A recent report from Dr. Clayton Hollier with Louisiana State University (LSU) documented the first find of soybean rust (SBR) on soybean in Louisiana and the U.S. for 2009. The find was in a soybean sentinel plot at the R4 (mid-pod) stage. That is a fairly early stage for a first find of SBR and it is cause for some concern (but NOT alarm). Usually, the first find of SBR in soybean for the year is made in beans that are at a later stage of development (late R5 or later).
According to a crop consultant I spoke with in southern Louisiana, this is the first time that SBR has been found in soybean BEFORE his growers had a chance to make fungicide applications. His point was not that they have “missed the boat”, but rather to indicate the earliness of this find relative to what they are used to seeing in southern Louisiana. To back up his statement, he told me about a rather large kudzu patch near an local apartment complex that LSU scientists regularly monitor, and that historically has developed massive SBR infections later in the summer. He said that patch is now heavily infected and is showing profuse sporulation. The weather conditions in much of Louisiana have been favorable for SBR for quite some time. So, this earlier than usual find does not come as a great surprise.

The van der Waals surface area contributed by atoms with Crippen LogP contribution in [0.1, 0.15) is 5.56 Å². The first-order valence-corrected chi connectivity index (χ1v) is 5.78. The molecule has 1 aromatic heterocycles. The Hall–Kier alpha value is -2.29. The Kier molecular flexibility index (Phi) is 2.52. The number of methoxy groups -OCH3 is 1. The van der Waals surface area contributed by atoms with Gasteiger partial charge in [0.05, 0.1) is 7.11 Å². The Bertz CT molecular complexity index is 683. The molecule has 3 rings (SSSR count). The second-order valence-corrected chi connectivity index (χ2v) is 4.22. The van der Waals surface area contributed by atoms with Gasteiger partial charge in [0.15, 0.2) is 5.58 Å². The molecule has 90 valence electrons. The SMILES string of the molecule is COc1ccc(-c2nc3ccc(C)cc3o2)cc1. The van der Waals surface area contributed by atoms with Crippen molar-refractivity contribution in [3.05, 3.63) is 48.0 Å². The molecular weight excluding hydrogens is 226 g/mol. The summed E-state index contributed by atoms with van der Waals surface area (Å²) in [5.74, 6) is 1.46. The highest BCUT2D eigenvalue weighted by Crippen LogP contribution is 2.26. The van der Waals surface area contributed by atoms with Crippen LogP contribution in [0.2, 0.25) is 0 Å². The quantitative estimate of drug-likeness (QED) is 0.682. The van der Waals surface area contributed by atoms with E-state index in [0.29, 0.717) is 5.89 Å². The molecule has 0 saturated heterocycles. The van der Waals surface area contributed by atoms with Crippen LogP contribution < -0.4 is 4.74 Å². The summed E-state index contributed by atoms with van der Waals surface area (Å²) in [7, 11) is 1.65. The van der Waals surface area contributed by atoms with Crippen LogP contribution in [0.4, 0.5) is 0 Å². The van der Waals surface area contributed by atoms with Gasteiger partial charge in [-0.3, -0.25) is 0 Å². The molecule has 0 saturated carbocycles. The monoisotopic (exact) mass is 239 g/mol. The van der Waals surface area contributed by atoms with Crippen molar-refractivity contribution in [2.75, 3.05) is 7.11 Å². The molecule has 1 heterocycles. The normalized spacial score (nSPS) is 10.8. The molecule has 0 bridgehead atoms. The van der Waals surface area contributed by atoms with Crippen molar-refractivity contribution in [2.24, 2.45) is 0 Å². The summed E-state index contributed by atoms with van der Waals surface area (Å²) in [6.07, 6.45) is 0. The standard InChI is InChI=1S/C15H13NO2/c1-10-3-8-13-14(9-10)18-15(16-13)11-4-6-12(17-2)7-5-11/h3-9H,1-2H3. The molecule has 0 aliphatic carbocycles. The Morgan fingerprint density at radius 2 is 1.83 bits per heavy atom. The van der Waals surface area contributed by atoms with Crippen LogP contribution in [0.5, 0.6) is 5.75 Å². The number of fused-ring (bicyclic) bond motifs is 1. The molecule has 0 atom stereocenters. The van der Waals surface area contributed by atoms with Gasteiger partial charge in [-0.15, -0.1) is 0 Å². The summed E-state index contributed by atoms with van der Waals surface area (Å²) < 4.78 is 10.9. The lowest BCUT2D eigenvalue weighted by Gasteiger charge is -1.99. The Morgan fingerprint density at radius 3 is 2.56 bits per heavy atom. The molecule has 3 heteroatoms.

The US, from south to north, has a great many acres planted later than normal this year. This could increase the crop risk for SBR, but not necessarily so. We could have a late season dry period that shuts the disease down; or not. Time will tell, and I cannot rule anything in or out at this time. Thus, I encourage you to stay tapped into trusted sources of SBR information. As I learn more details, I will be certain to pass them along.